Boyarin Williams, Adrienne

Boyarin Williams, Adrienne. Miracles of the Virgin in Medieval England: Law & Jewishness in Marian Legends. Woodbridge, Suffolk, UK: D.S. Brewer, 2010.


Reviewed by Sonia Zylberberg, Dawson College, Westmount, Quebec


I will start with a disclaimer: this is not in any way my field of expertise. Before reading this book, I was not familiar with the stories about miracles attributed to Mary. And yet, I was drawn to this book as soon as I read its title. I am very interested in interdisciplinarity, mutuality, crossovers between religions, ways in which one influences the other, and this promised to be an excellent example: Mary and Judaism together with England in the Middle Ages!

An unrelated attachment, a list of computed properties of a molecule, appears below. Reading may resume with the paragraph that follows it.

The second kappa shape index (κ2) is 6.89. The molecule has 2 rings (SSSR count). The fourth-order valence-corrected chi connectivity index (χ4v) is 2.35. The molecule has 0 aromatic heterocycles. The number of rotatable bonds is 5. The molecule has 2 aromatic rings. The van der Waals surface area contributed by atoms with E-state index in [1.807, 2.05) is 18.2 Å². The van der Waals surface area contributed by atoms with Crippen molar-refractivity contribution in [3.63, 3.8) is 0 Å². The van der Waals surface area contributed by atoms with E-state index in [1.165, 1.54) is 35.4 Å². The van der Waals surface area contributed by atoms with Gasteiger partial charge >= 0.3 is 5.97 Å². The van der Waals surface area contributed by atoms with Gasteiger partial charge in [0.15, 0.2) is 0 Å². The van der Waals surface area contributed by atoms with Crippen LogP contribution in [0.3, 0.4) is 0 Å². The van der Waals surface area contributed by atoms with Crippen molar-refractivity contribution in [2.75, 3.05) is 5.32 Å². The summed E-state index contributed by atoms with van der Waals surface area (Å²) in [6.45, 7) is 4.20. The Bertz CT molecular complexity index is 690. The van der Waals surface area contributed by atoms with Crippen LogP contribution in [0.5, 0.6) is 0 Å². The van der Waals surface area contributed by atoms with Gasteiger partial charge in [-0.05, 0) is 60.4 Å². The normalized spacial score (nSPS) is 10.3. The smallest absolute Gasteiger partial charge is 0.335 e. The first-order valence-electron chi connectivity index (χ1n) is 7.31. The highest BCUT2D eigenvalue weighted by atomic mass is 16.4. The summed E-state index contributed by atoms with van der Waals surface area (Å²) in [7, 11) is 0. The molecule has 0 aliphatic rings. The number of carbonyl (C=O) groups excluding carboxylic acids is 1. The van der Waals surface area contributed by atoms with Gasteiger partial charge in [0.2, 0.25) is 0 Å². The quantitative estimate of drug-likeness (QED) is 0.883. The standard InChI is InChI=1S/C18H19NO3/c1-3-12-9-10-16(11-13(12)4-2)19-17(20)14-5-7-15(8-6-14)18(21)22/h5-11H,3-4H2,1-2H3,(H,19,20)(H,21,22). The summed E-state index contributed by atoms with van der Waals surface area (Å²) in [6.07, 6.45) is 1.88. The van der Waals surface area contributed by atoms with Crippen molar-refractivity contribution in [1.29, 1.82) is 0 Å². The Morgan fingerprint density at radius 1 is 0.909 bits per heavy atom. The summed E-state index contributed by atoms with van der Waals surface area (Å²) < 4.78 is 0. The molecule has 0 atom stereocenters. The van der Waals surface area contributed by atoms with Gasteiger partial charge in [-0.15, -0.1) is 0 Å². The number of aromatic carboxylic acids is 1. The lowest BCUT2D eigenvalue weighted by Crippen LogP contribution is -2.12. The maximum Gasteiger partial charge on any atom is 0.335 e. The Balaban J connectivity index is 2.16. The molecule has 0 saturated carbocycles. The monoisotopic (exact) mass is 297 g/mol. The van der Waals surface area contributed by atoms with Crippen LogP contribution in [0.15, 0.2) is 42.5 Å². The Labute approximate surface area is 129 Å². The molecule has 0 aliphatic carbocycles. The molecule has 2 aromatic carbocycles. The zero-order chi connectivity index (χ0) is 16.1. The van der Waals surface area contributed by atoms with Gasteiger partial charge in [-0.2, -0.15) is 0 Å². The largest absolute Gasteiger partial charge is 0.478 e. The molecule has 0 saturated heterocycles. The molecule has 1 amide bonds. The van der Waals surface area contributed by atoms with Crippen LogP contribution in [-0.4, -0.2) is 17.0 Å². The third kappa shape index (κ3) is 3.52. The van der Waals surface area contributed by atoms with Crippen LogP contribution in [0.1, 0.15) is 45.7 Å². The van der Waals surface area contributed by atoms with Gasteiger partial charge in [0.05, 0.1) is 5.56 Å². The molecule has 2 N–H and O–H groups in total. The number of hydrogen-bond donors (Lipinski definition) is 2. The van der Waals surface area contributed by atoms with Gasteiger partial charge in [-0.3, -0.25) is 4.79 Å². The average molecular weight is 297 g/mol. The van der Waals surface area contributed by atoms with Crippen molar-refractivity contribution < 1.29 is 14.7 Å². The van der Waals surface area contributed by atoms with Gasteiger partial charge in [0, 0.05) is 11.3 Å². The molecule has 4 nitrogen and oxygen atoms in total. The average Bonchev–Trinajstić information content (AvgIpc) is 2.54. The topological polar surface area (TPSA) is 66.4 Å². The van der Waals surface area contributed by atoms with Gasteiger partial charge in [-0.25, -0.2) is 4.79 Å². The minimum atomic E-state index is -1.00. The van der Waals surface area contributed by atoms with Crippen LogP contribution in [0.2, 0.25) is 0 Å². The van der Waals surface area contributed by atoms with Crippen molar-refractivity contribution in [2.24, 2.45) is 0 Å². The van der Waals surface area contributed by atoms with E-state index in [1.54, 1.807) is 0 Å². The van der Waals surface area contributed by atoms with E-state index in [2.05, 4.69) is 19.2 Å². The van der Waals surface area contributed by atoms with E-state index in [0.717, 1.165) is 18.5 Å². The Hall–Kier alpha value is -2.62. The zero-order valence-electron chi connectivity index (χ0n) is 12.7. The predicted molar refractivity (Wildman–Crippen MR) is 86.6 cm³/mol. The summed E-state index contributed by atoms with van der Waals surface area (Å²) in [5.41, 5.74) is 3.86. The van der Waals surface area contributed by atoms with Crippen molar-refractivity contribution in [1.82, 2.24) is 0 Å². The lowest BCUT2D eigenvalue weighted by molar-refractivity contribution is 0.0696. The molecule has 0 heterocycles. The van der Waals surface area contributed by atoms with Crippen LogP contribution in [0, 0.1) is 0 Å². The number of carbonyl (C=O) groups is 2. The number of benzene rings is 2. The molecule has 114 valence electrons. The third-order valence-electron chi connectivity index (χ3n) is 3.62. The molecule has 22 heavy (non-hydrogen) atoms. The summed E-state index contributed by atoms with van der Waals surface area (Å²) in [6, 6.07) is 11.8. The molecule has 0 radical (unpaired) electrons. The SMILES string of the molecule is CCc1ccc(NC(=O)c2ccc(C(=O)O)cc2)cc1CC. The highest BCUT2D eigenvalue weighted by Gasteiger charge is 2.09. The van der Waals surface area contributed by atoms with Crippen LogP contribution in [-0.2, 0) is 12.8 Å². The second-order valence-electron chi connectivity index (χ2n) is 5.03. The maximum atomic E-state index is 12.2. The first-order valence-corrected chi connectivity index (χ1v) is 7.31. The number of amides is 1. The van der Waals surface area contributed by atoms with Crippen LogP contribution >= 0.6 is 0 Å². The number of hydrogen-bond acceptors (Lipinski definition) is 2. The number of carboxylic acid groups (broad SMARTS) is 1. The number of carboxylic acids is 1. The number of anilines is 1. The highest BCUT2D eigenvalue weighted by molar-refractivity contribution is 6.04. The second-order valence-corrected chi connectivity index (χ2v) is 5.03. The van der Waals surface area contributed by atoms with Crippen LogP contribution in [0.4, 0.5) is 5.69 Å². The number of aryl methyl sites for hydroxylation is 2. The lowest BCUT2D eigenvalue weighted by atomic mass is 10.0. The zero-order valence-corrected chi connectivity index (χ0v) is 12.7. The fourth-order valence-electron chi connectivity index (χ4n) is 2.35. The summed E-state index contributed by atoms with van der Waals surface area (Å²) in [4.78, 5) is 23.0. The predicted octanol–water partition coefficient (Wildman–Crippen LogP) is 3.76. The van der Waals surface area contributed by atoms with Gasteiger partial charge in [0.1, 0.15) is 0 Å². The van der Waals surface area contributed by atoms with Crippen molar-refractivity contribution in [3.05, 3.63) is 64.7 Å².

That is certainly what the book is indeed about. But, unfortunately, it is written primarily for people who are already familiar with the subject. Boyarin is adding her voice into an ongoing discussion among scholars of this particular subject. The rest of us do not seem to be her intended audience. Although we may find the material interesting, this does not make for easy reading. My greatest difficulty was with some of the textual passages: while she does translate the Latin (thank goodness), she does not do the same with the Old (Middle?) English, some of which I was really not able to decipher.